This afternoon, the president of the Government of Catalonia, Quim Torra, presented the 30th International Catalonia Prize to the American technologist Vinton Cerf.
This afternoon, the president of the Government of Catalonia, Quim Torra, presented the 30th International Catalonia Prize to the American technologist Vinton Cerf. “Thanks to his integrity and conscientiousness, our language has a strong presence on the internet,” Torra said. The president congratulated Cerf and thanked him for “everything he’s done for our nation and our language”.
The head of the Catalan executive recalled that Cerf, who is a Google vice president and considered one of the “fathers” of the internet, chaired the body that authorised the .cat domain in 2005: “He acted with impartiality and professionalism, without being swayed by external influences, which proved crucial for achieving the first internet domain assigned to a non-state cultural and linguistic community. As a result, a specific internet domain for Catalan-speaking territories was recognised.”
President Torra said that there are around 109,500 domains in Catalan, 12% of which are located outside Catalan-speaking territories, and that the .cat domain is present in over 90 states “and holds one of the top positions in terms of information density in generic domains – the ones that don’t belong to any state”.
The jury decided to recognise Vinton Cerf, the first technologist to win the Catalonia International Prize, “for his contribution, from a technological as well as a cultural and social perspective, to the development of the internet as a basic infrastructure of our society, and for ensuring that it is a network open to all”.
During his speech at the ceremony, Torra stressed Vinton Cerf’s “human quality, social commitment and merit”. As an example, he pointed to Cerf’s announcement that he will donate a quarter of the prize money to Fundació La Marató de TV3 (a foundation that raises money for research on diseases) and Catalunya Ràdio. The president also said that after Dr Cerf was declared the winner of the Catalonia International Prize, he donated €20,000 to the Puntcat Foundation: “This donation has been used to create the Vinton Cerf Distinction, which recognises and fosters research activities related to the development of the internet and digital innovation in Catalan-speaking territories”.  Cerf said he has also donated €20,000 to the Folger Shakespeare Library in Washington DC to fund a variety of activities, including translation of the playwright’s works into Catalan.
The head of the Catalan government also noted that Vinton Cerf “has played a key role in the digital revolution, much as Scottish inventor James Watt, the man behind the first steam engine, paved the way for the first industrial revolution”. Torra said the work Cerf has done over his career “has had a huge impact on our lives, our society and our world, especially in recent years with the explosion of technology we’ve witnessed and the impact it’s had on day-to-day life”.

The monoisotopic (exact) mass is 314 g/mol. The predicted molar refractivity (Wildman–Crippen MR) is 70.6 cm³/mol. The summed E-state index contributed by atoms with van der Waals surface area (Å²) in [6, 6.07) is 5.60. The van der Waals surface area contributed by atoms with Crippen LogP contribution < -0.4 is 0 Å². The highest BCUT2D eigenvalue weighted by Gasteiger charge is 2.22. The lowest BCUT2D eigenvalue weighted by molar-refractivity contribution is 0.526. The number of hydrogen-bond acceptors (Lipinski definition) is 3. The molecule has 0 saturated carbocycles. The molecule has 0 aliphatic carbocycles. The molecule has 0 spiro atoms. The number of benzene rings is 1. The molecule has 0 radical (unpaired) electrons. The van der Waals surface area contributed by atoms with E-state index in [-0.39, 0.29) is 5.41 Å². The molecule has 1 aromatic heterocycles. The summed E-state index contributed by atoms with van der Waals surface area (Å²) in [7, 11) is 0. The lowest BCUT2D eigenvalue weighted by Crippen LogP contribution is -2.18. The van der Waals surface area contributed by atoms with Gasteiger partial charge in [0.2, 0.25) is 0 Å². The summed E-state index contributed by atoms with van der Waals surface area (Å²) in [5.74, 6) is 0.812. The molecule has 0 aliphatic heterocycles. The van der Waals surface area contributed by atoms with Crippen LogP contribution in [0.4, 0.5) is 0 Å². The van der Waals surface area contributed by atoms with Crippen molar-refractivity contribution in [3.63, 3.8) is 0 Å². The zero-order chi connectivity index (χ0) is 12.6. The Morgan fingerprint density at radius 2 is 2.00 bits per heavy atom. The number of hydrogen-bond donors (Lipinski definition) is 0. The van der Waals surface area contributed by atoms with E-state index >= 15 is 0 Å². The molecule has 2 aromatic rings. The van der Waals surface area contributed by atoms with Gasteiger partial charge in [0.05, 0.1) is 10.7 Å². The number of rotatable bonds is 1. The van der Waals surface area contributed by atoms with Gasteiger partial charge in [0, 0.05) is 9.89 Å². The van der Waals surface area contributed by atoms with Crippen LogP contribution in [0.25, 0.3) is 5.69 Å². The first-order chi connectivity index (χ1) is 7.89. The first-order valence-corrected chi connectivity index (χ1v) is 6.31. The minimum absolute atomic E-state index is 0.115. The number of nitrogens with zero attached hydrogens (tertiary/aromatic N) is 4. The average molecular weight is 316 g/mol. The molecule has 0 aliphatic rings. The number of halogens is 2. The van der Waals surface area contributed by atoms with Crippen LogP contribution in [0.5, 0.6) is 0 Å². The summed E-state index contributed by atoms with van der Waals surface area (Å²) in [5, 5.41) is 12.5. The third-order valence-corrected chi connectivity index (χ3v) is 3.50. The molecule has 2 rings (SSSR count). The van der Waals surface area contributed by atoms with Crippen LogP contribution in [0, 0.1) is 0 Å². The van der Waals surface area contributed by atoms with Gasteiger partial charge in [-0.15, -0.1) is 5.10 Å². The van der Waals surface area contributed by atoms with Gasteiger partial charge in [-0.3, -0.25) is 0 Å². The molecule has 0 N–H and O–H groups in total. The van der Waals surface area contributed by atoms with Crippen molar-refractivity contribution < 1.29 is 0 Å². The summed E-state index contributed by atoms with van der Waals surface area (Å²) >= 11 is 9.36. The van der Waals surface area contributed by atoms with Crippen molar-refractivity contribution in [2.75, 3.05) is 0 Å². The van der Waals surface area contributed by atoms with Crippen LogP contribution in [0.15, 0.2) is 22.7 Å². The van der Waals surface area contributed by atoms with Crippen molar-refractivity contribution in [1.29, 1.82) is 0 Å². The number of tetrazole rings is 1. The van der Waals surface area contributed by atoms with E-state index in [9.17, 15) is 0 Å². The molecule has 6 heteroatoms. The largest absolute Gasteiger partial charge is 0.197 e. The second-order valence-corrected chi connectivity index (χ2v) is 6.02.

“The digital revolution is an opportunity to strengthen democracy”
President Torra concluded his speech with a warning: “We’re living through a time when democracy is threatened by the rise of populisms and the ghosts of authoritarianism. […] Old powers, bureaucratic states, want to enclose the commons. In this day and age, that’s not possible.” Torra stressed the need to resist this trend: “The digital revolution offers an opportunity to strengthen democracy, to develop innovative mechanisms for political participation and decision-making, to empower citizens. It can also be a way to reinforce one of the fundamental pillars of democracy: a well-informed society and high-quality knowledge. […] We need to fortify mechanisms that enable individuals, groups and peoples to grow stronger within a framework of peace, justice and freedom.”
The Catalonia International Prize, established by the Catalan government in 1989, is awarded annually to individuals whose creative work has contributed significantly to the development of cultural, scientific or human values around the world. This year, 109 candidatures from 50 countries were proposed.  The winner receives €80,000 and the sculpture La clau i la lletra by Antoni Tàpies.
Manel Sanromà, a professor of Applied Mathematics at Rovira i Virgili University, director of its Computer Science Department, and one of the supporters of the candidature of Vinton Cerf, also spoke at the award ceremony. The event was also attended by the Minister of the Presidency, Mertixell Budó; the Minister for Foreign Action, Institutional Relations and Transparency, Alfred Bosch; the Minister for Digital Policy and Public Administration, Jordi Puigneró; the Minister of Justice, Ester Capella; and the deputy-chairman for the Catalonia International Prize, Xavier Rubert de Ventós.



Photo of the ceremony

Photo of the ceremony 0.86 MB